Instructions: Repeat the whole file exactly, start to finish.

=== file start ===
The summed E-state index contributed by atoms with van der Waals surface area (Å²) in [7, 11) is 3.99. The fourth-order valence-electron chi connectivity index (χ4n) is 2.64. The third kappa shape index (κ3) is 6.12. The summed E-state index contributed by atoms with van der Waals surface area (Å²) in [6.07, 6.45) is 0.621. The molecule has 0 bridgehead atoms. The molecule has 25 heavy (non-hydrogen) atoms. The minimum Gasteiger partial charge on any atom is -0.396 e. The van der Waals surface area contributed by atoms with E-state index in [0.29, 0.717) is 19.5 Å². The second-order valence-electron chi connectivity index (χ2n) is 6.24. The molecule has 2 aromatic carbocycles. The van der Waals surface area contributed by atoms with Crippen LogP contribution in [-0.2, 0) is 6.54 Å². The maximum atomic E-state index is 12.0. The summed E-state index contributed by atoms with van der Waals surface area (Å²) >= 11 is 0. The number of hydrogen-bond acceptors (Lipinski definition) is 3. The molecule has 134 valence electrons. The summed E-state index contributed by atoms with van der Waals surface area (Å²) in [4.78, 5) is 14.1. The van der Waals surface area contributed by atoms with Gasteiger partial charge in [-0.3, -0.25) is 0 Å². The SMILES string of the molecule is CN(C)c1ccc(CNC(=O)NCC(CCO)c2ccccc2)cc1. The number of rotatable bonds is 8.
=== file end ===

The summed E-state index contributed by atoms with van der Waals surface area (Å²) in [7, 11) is 3.99. The fourth-order valence-electron chi connectivity index (χ4n) is 2.64. The third kappa shape index (κ3) is 6.12. The summed E-state index contributed by atoms with van der Waals surface area (Å²) in [6.07, 6.45) is 0.621. The molecule has 0 bridgehead atoms. The molecule has 25 heavy (non-hydrogen) atoms. The minimum Gasteiger partial charge on any atom is -0.396 e. The van der Waals surface area contributed by atoms with E-state index in [0.29, 0.717) is 19.5 Å². The second-order valence-electron chi connectivity index (χ2n) is 6.24. The molecule has 2 aromatic carbocycles. The van der Waals surface area contributed by atoms with Crippen LogP contribution in [-0.2, 0) is 6.54 Å². The maximum atomic E-state index is 12.0. The summed E-state index contributed by atoms with van der Waals surface area (Å²) >= 11 is 0. The number of hydrogen-bond acceptors (Lipinski definition) is 3. The molecule has 134 valence electrons. The summed E-state index contributed by atoms with van der Waals surface area (Å²) in [4.78, 5) is 14.1. The van der Waals surface area contributed by atoms with Gasteiger partial charge in [-0.3, -0.25) is 0 Å². The SMILES string of the molecule is CN(C)c1ccc(CNC(=O)NCC(CCO)c2ccccc2)cc1. The number of rotatable bonds is 8.